You're hope that the ripping yarn can be mixed with the social commentary ala Moby Dick is exactly right on and renders these manifestos irrelevant in my opinion. That said, my opinion ain't worth much. The Dogma manifesto lead to some interesting work. Anything that is done by people passionate about the genre can probably only serve it in the long run.

I see these manifestos and countless other opinions about what SF should be the same way I see religions. If it works for you, then by all means, write some kickass SF that follows every rule you make for it. If it doesn't, then write something entertaining and compelling that breaks the rules. As a reader, I don't care what you're doing, just as long as you have reasons for what you do and they make the story good.

Lou Anders said...

Hey Sean,
I'm pleased you liked the China interview. I'm doing another interview next week with musician Robyn Hitchcock, though I don't have a pub. date from the Believer for that one yet.

I put "entertainment" last partially because it's so subjective (though vital). Sometimes, immersing myself in dry, academic discussions of SF is great fun. I do think China is just about the most important genre writer to come along in decades. He himself has said to me that he finds movements are always described after the fact, not by those in the heart of them, though he said this before he and M. John Harrison proclaimed the "New Weird." Personally, I've always suspected that was a joke that ran away from them. And I'm not unmindful of the tongue-in-cheek nature of some of what the Mundanes are saying.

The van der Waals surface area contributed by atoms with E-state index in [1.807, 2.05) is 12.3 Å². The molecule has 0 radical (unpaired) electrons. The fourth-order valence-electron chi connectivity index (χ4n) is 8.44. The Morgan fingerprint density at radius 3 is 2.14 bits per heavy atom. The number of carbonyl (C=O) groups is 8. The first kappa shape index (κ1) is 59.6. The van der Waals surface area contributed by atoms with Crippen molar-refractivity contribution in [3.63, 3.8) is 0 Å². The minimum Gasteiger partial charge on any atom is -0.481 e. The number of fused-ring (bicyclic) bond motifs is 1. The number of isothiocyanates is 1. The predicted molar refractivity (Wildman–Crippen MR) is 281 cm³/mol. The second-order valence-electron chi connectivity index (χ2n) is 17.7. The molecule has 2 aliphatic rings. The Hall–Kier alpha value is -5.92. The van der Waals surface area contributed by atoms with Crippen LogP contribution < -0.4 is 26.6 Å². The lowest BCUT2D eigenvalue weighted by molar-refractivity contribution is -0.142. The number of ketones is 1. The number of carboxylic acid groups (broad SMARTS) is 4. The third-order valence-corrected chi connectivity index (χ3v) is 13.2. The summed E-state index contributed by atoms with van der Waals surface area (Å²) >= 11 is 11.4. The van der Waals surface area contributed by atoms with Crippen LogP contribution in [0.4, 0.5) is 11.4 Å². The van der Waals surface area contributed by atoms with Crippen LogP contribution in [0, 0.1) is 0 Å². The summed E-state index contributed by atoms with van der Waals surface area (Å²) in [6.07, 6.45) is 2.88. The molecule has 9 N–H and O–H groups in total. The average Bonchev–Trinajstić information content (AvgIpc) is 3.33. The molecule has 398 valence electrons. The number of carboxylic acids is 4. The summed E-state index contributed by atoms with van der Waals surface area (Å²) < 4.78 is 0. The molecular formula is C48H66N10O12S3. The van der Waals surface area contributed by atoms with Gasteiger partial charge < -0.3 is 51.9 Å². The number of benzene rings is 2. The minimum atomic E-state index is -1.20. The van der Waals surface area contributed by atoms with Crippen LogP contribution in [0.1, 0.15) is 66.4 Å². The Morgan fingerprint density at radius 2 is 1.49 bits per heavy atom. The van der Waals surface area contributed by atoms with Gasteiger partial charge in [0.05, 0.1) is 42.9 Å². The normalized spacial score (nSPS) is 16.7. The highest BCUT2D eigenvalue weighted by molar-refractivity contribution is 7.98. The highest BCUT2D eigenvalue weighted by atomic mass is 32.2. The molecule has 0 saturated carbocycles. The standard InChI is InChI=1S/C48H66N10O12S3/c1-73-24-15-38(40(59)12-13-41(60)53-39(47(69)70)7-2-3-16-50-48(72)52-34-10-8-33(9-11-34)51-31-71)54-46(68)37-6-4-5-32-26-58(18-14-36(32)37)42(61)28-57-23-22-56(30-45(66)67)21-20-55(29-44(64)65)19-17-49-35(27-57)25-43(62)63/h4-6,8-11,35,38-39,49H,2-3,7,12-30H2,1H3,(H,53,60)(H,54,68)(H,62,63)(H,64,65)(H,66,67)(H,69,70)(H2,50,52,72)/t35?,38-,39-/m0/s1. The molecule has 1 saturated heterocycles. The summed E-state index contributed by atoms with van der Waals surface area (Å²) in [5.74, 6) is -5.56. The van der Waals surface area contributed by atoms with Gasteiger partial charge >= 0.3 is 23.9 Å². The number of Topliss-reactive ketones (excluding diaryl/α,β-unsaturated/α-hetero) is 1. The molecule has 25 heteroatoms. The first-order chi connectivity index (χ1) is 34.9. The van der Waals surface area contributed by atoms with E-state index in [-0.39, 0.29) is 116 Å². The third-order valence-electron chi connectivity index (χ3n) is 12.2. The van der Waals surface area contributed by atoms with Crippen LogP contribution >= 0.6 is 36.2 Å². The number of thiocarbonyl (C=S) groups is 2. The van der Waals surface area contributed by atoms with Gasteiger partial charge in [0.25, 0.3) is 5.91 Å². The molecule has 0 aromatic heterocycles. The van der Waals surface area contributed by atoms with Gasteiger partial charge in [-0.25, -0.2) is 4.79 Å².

Again, setting goals for your own writing, great. Setting limits on someone else's. Not good.

Daniel said...

Robyn Hitchcock? Saw him in Toronto a few years ago with the reunited...Soft Boys? He's an entertaining guitarist. His fingers are always dancing on the neck, even when not hitting any notes.
Lou, like I said I would, I FINALLY picked up Live Without A Net. Only 4 or 5 stories in so far and it's flooring me. Honestly, I feel it should be required reading for aspiring SF writers. Another title could easily have been "Think outside the box". Eventually, once I'm done, I'll probably post some thoughts on each story on my blog. I know the books been around for 2 or 3 years, but... I got a Blog, might as well use it. Maybe someone will read it and check out the book.


Lou Anders said...

First, I'm very gratified you are enjoying Live without a Net. By all means tell me if you do post, and let me know your final thoughts either way. I'm very proud of the book and glad that it is continuing to send out ripples.

Second, yes it was indeed the Soft Boys. I missed that tour, so have not seen him reunited with his old band for the first time in 20 years and am way jealous. I have seen Hitchcock (with or sans the Egyptians) about 20 times, in LA, Chicago, Atlanta and San Francisco) though, and he's always amazing. I used to live just outside of (LA-standard) walking distance from Largo on Fairfax in West Hollywood, and Robyn would play there (often unannounced) with friends. Those shows, when he wasn't pushing a CD and was just goofing off, were among the very best.